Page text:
A bill introduced in Congress on Tuesday would require the federal government to sell public land to fund conservation work before it could list a species as endangered.
Rep. Mark Amodei, R-Nev., introduced the bill that would sell 160-acre or smaller parcels.
A response to the potential listing of the greater sage grouse, Amodei’s bill would require a cost-benefit analysis and updated figures regarding habitat and species populations. It would protect private landowners whose property is designated as critical habitat by requiring owners be paid fair market value.
The comment period for the endangered species listing of the bistate sage grouse has been extended 60 days.
U.S. Fish and Wildlife Service officials announced Monday that public comment on the proposed listing will be accepted until June 7.
The extension also adds 60 days to the comment period on a proposal to designate approximately 1.86 million acres of critical habitat for the species. Additionally, the service is extending, by six months, the final determination of whether or not to list the bistate grouse as a threatened species. The final listing determination will be published on or before April 28, 2015.
Notice of the extensions was published Tuesday in the Federal Register.
The service will conduct a public hearing in Minden 6-9 p.m. April 29 at the Carson Valley Inn. A second hearing will be 6-9 p.m. April 30 at the Tri-County Fairgrounds Home Economics Building in Bishop, Calif.
The proposed listing includes a special rule that would provide increased flexibility for land management practices that are intended to benefit the sage-grouse, officials said.
A copy of the proposed rules published on Oct. 28, 2013, and other information about the Bi-State DPS of the greater sage-grouse are available at http://www.fws.gov/nevada.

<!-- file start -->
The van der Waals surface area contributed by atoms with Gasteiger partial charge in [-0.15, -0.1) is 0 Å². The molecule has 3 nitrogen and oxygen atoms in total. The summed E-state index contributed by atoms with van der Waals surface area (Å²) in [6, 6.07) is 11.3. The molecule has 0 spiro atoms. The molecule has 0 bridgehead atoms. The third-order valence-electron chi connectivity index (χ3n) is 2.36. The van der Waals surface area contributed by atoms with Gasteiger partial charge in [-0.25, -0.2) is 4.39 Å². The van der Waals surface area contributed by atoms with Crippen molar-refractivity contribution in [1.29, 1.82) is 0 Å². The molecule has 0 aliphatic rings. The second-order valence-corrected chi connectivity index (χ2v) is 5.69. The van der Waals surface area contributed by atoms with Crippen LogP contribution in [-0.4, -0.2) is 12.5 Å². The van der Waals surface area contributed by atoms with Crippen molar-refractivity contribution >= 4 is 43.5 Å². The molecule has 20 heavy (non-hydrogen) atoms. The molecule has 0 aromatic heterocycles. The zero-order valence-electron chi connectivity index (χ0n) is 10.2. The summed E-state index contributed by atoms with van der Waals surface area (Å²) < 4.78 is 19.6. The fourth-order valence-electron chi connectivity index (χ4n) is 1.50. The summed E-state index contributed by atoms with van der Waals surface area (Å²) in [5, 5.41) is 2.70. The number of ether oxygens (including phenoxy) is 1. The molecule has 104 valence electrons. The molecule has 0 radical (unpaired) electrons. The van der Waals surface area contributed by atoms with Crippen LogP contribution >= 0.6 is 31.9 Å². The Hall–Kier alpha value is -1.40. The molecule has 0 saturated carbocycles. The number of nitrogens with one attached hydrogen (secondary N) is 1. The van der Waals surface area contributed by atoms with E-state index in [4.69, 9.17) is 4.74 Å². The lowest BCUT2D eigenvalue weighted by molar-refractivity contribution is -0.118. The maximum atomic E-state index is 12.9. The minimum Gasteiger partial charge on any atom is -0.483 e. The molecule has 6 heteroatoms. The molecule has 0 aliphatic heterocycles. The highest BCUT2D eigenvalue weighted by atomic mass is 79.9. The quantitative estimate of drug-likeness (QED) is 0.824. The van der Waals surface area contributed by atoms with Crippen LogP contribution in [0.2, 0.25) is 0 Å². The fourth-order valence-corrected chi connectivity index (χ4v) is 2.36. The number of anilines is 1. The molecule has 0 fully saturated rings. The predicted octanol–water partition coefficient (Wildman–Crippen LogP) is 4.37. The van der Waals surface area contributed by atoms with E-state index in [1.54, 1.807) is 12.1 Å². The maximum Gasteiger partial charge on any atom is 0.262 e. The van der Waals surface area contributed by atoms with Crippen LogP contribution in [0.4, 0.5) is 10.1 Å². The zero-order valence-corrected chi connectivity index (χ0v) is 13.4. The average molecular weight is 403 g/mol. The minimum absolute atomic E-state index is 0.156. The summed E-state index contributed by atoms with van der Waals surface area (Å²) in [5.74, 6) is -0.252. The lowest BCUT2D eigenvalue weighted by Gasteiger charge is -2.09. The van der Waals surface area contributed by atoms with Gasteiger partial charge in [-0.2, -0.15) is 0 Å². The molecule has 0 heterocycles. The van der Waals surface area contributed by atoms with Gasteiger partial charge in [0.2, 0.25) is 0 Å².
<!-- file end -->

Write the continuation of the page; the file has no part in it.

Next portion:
In late October the department issued a notice that the bistate sage grouse is up for being listed under the endangered species act, something state, private and federal agencies, along with private individuals have been working to prevent.
So far only the bistate sage grouse, which lives between Douglas County and Bishop along the Nevada-California border, has been proposed for listing. But a sage grouse population, which occupies much larger areas of the West, may also be considered at some point in the future.
Scientific information regarding the proposed listing will be accepted until June 7, and may be submitted at the public hearings and by one of the following methods:
■ Electronically, via the Federal eRulemaking Portal, at http://www.regulations.gov. In the Search box, enter FWS–R8–ES–2013–0042 and FWS-R8-ES-2013-0072, which are the docket numbers for these rulemakings. Then, in the Search panel on the left side of the screen, under the Document Type heading, click on the Proposed Rules link to locate this document. You may submit a comment by clicking on “Comment Now!”
■ Hard copy, via U.S. mail or hand delivery, to: Public Comments Processing, Attn: FWS–R8–ES–2013–0042 and FWS-R8-ES-2013-0072; Division of Policy and Directives Management; U.S. Fish and Wildlife Service; 4401 N. Fairfax Drive, MS 2042–PDM; Arlington, VA 22203.